Stephanie Cox: Well, and when you were talking about the programmatic advertising example, all I thought of was, did they see a competitor that did this and then immediately thought that we must in fact, do this, regardless of whether or not we have the budget or the people to do it?

Jon Falker: Yes. Yeah.

Stephanie Cox: Right?

Jon Falker: Or, you never know what sparks the idea. It could be, if it's a board member, maybe they sit on the board of a different company and they're trying to find synergy between their various portfolio companies. You never know.

Stephanie Cox: Well, and I would say one thing, because you mentioned that it's very common, right? Especially if you have board members that sit on a lot of other boards, to bring back ideas, thoughts, examples from the other companies they were a part of.

Jon Falker: Mm-hmm(affirmative).

Stephanie Cox: And the one thing I think, it took me a while at first, or especially early on in my career to realize, is that not everything they bring to you, as something that's working somewhere else or something that they ask you, if we've thought about it or why aren't we doing, they don't always mean that we need to do it.

Jon Falker: Right.

Stephanie Cox: Right? Sometimes it's a legitimate question, but I think sometimes as marketers we take it all as," Well, they saw this and why aren't we doing this? And now I need to go do this."

Jon Falker: Right.

Stephanie Cox: And that might be of the case sometimes, but oftentimes it's not. So, how do you think about handling those situations when people bring things to you and you don't have resources, it's a thing that you're going to cut from the list, but they're adamant that it needs to get done, how do you think about handling those situations?

Jon Falker: Well, I think you're exactly right. And I think that those people, more often than not, they mean well, and maybe they just want to see that you've thought it through, that it has passed through your radar screen at some point, and you have some sort of an educated, in the trenches response. And so I think, just showing them, certainly never dismissing it out of hand, maintaining an open mind. Because some things maybe you've visited in the past... I mean, we all know this to be true, some things you've visited in the past, you made a decision either to pursue it or not to pursue it, but maybe that was six months ago or longer. And maybe now it makes a heck of a lot more sense. So, I think it's always worth it, with a fresh mind, to revisit it and tell that person, if you've run the analysis before and made a decision either to pursue or not pursue, and certainly if you decided to pursue and you have results from that experiment, hold their hand through that narrative and get them to understand your perspective. And this also happens, obviously, not just with board members, but with venture capitalists too. I mean, that's a large part of their value prop when they pitch startup founders for rounds of funding is they say," Well, look, we've gathered up all this expertise because we've advised a hundred companies just like yours." That's super valuable insight, but you need to show that VC why you have or have not pursued that idea in the past.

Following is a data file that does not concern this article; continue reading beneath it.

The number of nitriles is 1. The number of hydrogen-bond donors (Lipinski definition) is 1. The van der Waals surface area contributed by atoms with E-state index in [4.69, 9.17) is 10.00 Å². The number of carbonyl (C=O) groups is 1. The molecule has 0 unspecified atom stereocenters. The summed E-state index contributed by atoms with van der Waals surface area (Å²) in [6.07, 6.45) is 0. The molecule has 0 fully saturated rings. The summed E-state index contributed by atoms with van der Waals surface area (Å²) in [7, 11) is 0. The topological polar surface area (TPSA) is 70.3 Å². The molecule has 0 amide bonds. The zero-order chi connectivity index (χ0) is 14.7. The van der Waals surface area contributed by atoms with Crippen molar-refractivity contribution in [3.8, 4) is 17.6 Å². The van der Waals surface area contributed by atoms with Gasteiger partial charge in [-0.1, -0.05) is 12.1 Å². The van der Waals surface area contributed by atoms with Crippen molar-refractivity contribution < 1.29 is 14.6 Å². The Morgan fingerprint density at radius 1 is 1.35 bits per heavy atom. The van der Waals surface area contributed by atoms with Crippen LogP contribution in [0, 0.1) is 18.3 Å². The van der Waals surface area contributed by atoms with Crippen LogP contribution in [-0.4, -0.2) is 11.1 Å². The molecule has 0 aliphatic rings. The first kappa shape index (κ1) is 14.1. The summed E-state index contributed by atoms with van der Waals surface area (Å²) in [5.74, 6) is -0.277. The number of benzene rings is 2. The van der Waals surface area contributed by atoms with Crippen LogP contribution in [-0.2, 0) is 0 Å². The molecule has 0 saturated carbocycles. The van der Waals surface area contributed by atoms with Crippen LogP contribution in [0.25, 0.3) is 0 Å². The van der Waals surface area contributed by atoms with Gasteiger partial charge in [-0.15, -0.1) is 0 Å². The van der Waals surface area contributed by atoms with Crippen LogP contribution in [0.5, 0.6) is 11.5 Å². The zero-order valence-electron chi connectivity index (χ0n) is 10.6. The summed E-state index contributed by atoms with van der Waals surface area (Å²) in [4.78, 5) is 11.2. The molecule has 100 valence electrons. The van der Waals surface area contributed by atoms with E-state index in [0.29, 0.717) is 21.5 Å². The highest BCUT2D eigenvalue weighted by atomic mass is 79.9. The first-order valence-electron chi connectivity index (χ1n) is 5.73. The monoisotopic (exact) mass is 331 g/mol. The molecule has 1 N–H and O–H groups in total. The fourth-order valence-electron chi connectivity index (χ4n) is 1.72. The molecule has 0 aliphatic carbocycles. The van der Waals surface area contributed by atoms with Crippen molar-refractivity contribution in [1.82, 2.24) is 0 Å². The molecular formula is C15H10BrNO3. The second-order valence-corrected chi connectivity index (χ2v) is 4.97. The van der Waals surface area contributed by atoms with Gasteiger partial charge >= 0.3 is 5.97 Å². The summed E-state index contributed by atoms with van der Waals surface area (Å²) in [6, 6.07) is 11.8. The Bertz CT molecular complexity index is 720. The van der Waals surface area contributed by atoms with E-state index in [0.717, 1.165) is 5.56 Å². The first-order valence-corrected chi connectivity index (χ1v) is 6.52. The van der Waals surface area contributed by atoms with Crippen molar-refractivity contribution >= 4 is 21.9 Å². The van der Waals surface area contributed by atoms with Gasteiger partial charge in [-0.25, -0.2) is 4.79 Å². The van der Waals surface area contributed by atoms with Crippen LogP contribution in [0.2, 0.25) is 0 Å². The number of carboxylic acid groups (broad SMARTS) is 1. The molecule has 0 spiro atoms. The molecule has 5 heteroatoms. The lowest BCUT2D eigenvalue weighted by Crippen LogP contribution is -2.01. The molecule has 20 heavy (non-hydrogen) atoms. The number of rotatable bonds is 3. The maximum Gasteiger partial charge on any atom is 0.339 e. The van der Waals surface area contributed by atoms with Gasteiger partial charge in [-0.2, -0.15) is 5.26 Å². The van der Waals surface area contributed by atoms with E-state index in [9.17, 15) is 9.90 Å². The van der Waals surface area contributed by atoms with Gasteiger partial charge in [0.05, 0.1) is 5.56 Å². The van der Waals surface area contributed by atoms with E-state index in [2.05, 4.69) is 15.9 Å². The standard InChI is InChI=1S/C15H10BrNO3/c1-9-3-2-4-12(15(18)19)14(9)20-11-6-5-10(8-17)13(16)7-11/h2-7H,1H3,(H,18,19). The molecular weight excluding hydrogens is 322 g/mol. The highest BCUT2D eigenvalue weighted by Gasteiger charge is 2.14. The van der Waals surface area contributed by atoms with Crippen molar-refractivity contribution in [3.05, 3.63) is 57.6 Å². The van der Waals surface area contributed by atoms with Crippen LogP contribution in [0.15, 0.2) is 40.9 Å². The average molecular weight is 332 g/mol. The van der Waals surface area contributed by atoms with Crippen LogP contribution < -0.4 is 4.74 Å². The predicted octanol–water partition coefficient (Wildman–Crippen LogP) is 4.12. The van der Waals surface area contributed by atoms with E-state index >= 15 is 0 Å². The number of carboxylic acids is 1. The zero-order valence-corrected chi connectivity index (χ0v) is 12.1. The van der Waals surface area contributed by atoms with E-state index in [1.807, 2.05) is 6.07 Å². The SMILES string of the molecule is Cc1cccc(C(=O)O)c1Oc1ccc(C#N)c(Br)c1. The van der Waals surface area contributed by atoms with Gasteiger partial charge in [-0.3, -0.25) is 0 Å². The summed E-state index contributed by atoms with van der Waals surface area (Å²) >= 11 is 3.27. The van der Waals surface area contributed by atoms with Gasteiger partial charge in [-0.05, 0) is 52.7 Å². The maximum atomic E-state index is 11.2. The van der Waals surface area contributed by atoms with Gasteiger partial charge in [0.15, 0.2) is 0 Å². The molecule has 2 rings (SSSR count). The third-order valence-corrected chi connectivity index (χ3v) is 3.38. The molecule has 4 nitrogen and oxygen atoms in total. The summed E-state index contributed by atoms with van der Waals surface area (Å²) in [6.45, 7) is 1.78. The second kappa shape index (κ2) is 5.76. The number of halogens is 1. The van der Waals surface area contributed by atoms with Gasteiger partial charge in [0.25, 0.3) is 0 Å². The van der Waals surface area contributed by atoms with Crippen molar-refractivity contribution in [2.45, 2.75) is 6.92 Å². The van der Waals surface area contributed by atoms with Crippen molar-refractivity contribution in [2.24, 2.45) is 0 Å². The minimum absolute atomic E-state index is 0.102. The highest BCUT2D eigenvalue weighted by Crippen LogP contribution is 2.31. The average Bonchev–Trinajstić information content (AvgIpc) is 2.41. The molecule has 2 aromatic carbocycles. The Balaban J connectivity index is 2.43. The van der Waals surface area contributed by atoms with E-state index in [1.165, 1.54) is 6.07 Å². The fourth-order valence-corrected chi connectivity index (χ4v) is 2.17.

Stephanie Cox: So, one of the other things that I know you've had to do in the past is persuade CEOs to get more marketing budget.

Jon Falker: Yeah.

Stephanie Cox: And sometimes even justify the cost of yourself. How do you tackle that situation, where you're asking for more money to either scale your efforts, test something out that you haven't been able to test out before, what's been your MO around that?

Jon Falker: Yeah. I mean, it's the billion dollar question and there's no clean answer because all marketers readily understand that there's a lot of value creation in building a brand for the long- term, that happens in the trenches and it's not sexy and it's not easily attributable, but it's crucial, and marketers understand that it's crucial. And often, we do those things because we know it's crucial, even though we can't demonstrate an ROI on that activity, or at least not easily, but we do it anyway. And that could be something like improving the user experience on your website or I don't know, increasing the load speed on the mobile version of your site. It's difficult to say to a CEO, to come to them with a crisp study that says," Look, I invested$10, 000 making the website easier to navigate and as a result, we've gotten more than$ 10,000 worth of attributable revenue." It can be done, people smarter than I have done that. That's a perfect example though of, that ROI, it would take me longer to produce that ROI case, just to show to the CEO, then it would to go generate more revenue on new initiatives. And so, I would just say to the CEO, again, respectfully," But I don't have time to build a Harvard case study on why making our website easier to navigate is ROI positive. You're just going to have to trust me." And some of this does come down to trust as well. If you have a low trust environment in your company, certainly, if you have one between the marketing leadership and the CEO, it's going to be an uphill battle the entire time.